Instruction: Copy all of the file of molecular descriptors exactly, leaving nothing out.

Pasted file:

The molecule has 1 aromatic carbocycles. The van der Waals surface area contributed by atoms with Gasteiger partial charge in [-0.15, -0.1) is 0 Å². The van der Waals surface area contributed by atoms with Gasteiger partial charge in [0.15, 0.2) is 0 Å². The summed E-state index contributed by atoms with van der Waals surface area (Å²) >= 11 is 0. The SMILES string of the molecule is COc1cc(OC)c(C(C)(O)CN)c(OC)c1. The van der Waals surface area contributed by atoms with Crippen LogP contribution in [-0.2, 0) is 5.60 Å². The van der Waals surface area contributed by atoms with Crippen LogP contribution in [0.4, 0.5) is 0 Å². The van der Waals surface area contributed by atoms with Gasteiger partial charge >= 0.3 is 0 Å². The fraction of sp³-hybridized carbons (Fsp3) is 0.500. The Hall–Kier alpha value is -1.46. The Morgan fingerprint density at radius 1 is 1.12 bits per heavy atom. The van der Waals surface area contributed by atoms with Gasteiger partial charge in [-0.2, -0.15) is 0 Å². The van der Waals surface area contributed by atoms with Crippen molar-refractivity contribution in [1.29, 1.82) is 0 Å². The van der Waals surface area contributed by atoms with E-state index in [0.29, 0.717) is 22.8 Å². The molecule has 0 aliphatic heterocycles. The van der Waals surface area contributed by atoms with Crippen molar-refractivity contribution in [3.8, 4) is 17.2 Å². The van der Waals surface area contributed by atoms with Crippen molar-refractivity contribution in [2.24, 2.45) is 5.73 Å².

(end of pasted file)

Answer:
The molecule has 1 aromatic carbocycles. The van der Waals surface area contributed by atoms with Gasteiger partial charge in [-0.15, -0.1) is 0 Å². The van der Waals surface area contributed by atoms with Gasteiger partial charge in [0.15, 0.2) is 0 Å². The summed E-state index contributed by atoms with van der Waals surface area (Å²) >= 11 is 0. The SMILES string of the molecule is COc1cc(OC)c(C(C)(O)CN)c(OC)c1. The van der Waals surface area contributed by atoms with Crippen LogP contribution in [-0.2, 0) is 5.60 Å². The van der Waals surface area contributed by atoms with Crippen LogP contribution in [0.4, 0.5) is 0 Å². The van der Waals surface area contributed by atoms with Gasteiger partial charge >= 0.3 is 0 Å². The fraction of sp³-hybridized carbons (Fsp3) is 0.500. The Hall–Kier alpha value is -1.46. The Morgan fingerprint density at radius 1 is 1.12 bits per heavy atom. The van der Waals surface area contributed by atoms with Gasteiger partial charge in [-0.2, -0.15) is 0 Å². The van der Waals surface area contributed by atoms with Crippen molar-refractivity contribution in [1.29, 1.82) is 0 Å². The van der Waals surface area contributed by atoms with E-state index in [0.29, 0.717) is 22.8 Å². The molecule has 0 aliphatic heterocycles. The van der Waals surface area contributed by atoms with Crippen molar-refractivity contribution in [3.8, 4) is 17.2 Å². The van der Waals surface area contributed by atoms with Crippen molar-refractivity contribution in [2.24, 2.45) is 5.73 Å².